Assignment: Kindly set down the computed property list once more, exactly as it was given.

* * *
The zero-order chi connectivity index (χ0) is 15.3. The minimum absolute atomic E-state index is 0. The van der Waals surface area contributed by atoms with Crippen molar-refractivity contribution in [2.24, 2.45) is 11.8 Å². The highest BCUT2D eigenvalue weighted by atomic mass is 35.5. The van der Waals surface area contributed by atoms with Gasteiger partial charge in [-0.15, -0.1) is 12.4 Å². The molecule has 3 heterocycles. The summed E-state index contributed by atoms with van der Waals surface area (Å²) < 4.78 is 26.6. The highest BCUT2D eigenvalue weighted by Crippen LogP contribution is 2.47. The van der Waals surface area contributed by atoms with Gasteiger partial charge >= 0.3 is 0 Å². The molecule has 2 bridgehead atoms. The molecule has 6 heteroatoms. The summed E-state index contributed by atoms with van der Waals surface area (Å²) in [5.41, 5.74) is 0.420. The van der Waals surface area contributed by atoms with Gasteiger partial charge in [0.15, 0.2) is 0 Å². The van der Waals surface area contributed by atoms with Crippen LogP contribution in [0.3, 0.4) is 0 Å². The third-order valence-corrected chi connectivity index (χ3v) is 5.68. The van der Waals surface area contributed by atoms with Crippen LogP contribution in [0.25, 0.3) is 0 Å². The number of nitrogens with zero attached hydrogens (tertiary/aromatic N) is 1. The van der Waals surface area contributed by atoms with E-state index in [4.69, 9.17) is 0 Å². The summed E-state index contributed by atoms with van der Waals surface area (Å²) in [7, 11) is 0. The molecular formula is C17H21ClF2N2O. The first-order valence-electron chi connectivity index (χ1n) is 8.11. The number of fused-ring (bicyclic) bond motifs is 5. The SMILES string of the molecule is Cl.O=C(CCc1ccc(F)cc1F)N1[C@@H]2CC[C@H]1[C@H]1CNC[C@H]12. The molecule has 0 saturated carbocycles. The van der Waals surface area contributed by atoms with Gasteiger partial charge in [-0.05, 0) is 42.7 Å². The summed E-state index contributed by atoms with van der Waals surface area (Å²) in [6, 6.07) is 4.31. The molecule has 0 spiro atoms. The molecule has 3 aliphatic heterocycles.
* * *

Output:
The zero-order chi connectivity index (χ0) is 15.3. The minimum absolute atomic E-state index is 0. The van der Waals surface area contributed by atoms with Crippen molar-refractivity contribution in [2.24, 2.45) is 11.8 Å². The highest BCUT2D eigenvalue weighted by atomic mass is 35.5. The van der Waals surface area contributed by atoms with Gasteiger partial charge in [-0.15, -0.1) is 12.4 Å². The molecule has 3 heterocycles. The summed E-state index contributed by atoms with van der Waals surface area (Å²) < 4.78 is 26.6. The highest BCUT2D eigenvalue weighted by Crippen LogP contribution is 2.47. The van der Waals surface area contributed by atoms with Gasteiger partial charge >= 0.3 is 0 Å². The molecule has 2 bridgehead atoms. The molecule has 6 heteroatoms. The summed E-state index contributed by atoms with van der Waals surface area (Å²) in [5.41, 5.74) is 0.420. The van der Waals surface area contributed by atoms with Gasteiger partial charge in [0.15, 0.2) is 0 Å². The van der Waals surface area contributed by atoms with Crippen LogP contribution in [0.3, 0.4) is 0 Å². The third-order valence-corrected chi connectivity index (χ3v) is 5.68. The van der Waals surface area contributed by atoms with Crippen LogP contribution in [0.25, 0.3) is 0 Å². The number of nitrogens with zero attached hydrogens (tertiary/aromatic N) is 1. The van der Waals surface area contributed by atoms with E-state index in [4.69, 9.17) is 0 Å². The summed E-state index contributed by atoms with van der Waals surface area (Å²) in [7, 11) is 0. The molecular formula is C17H21ClF2N2O. The first-order valence-electron chi connectivity index (χ1n) is 8.11. The number of fused-ring (bicyclic) bond motifs is 5. The SMILES string of the molecule is Cl.O=C(CCc1ccc(F)cc1F)N1[C@@H]2CC[C@H]1[C@H]1CNC[C@H]12. The molecule has 0 saturated carbocycles. The van der Waals surface area contributed by atoms with Gasteiger partial charge in [-0.05, 0) is 42.7 Å². The summed E-state index contributed by atoms with van der Waals surface area (Å²) in [6, 6.07) is 4.31. The molecule has 0 spiro atoms. The molecule has 3 aliphatic heterocycles.